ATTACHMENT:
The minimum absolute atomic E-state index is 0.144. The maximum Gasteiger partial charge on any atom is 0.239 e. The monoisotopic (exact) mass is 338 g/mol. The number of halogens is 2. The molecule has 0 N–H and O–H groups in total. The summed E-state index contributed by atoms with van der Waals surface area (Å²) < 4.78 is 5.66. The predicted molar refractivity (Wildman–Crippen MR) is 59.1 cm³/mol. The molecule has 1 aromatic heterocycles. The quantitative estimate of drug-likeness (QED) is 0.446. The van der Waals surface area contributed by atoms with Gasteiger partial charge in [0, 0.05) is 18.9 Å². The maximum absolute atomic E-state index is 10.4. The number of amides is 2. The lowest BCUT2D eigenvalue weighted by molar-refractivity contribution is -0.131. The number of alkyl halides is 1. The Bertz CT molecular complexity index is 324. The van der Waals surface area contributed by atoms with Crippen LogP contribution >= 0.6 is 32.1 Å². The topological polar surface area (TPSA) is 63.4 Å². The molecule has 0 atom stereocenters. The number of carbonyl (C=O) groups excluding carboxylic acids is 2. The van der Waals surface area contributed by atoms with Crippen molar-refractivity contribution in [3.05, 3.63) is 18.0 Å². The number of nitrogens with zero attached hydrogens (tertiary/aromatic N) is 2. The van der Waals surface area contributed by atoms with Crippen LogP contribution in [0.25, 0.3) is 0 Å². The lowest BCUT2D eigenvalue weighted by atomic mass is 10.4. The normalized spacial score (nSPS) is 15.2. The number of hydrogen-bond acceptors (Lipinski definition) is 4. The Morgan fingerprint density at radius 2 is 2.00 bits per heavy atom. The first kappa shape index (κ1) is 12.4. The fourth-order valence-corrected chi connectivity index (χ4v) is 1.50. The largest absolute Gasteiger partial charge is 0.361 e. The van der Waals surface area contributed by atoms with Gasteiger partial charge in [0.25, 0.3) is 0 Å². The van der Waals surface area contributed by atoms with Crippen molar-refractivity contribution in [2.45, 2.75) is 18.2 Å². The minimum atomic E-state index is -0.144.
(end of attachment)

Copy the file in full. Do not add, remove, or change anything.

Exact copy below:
The minimum absolute atomic E-state index is 0.144. The maximum Gasteiger partial charge on any atom is 0.239 e. The monoisotopic (exact) mass is 338 g/mol. The number of halogens is 2. The molecule has 0 N–H and O–H groups in total. The summed E-state index contributed by atoms with van der Waals surface area (Å²) < 4.78 is 5.66. The predicted molar refractivity (Wildman–Crippen MR) is 59.1 cm³/mol. The molecule has 1 aromatic heterocycles. The quantitative estimate of drug-likeness (QED) is 0.446. The van der Waals surface area contributed by atoms with Gasteiger partial charge in [0, 0.05) is 18.9 Å². The maximum absolute atomic E-state index is 10.4. The number of amides is 2. The lowest BCUT2D eigenvalue weighted by molar-refractivity contribution is -0.131. The number of alkyl halides is 1. The Bertz CT molecular complexity index is 324. The van der Waals surface area contributed by atoms with Crippen LogP contribution >= 0.6 is 32.1 Å². The topological polar surface area (TPSA) is 63.4 Å². The molecule has 0 atom stereocenters. The number of carbonyl (C=O) groups excluding carboxylic acids is 2. The van der Waals surface area contributed by atoms with Crippen molar-refractivity contribution in [3.05, 3.63) is 18.0 Å². The number of nitrogens with zero attached hydrogens (tertiary/aromatic N) is 2. The van der Waals surface area contributed by atoms with Crippen LogP contribution in [0.25, 0.3) is 0 Å². The lowest BCUT2D eigenvalue weighted by atomic mass is 10.4. The normalized spacial score (nSPS) is 15.2. The number of hydrogen-bond acceptors (Lipinski definition) is 4. The Morgan fingerprint density at radius 2 is 2.00 bits per heavy atom. The first kappa shape index (κ1) is 12.4. The fourth-order valence-corrected chi connectivity index (χ4v) is 1.50. The largest absolute Gasteiger partial charge is 0.361 e. The van der Waals surface area contributed by atoms with Gasteiger partial charge in [0.25, 0.3) is 0 Å². The van der Waals surface area contributed by atoms with Crippen molar-refractivity contribution in [2.45, 2.75) is 18.2 Å². The minimum atomic E-state index is -0.144.